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James Fleming's headlock turn?

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I'm trying to find if there's some more video on this. I really like it and want to learn it so I can pass it along to the club I'm coaching with now. Can anybody direct me to where I might find any video? Has he ever done an instructional on it or anything? I've watched him use it, but I can't really tell what he's doing exactly. It's just not something I've seen a lot of.  It seems similar to what Simmons does/did, but he was less concerned about staying in control because it's freestyle.

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When he does it with the same side leg in, its a Navy Ride.  With the opposite side leg in its called a Merkel.  People think it is some kind of deadly submission move, but literally no one will concede defeat and tap out in BJJ to this move because it can be easily countered.  His opponents try to get penalty calls against him, but go to any kids jiujitsu tournament and you wont see any of them tapping to an arm in guillotine from the back.  It rarely if ever puts people to sleep.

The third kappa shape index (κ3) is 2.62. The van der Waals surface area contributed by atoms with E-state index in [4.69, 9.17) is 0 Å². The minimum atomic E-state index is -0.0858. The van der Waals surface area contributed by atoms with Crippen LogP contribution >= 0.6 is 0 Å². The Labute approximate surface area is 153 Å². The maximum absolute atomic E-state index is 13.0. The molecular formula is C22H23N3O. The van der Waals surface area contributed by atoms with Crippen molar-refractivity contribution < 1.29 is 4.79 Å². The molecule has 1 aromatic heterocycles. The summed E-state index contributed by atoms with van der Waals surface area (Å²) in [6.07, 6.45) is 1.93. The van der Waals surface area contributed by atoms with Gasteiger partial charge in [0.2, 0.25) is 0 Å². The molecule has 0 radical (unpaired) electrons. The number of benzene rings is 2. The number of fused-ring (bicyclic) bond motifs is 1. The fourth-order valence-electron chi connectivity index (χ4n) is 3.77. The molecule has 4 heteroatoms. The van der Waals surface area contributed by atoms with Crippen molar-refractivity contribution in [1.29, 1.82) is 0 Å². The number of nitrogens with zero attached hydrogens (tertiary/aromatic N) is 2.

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I saw him turn Darrion Caldwell with it, and it didn't even look like the legs came into play, like he was using it almost like a tilt.  He stepped all the way over to one side on Caldwell and just torqued the head sort of forward.  I wish I could find more footage of him doing this, like when he caused Spates to run onto the mat to break the hold. It's a great hold and could catch someone by surprise if you do it right.

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I think the NCAA just made Fleming's variation on this illegal.  I don't know whether it's legal in high school or not?

 

5.8.13 Neck Bow. When in the top position, the offensive wrestler applies a legal head and arm, locked from the side, and then somersaults toward and over the defensive wrestler’s head. This position may create a choking situation and could put undue pressure on the neck and spine and is, therefore, illegal. (See Illustration No. 99.)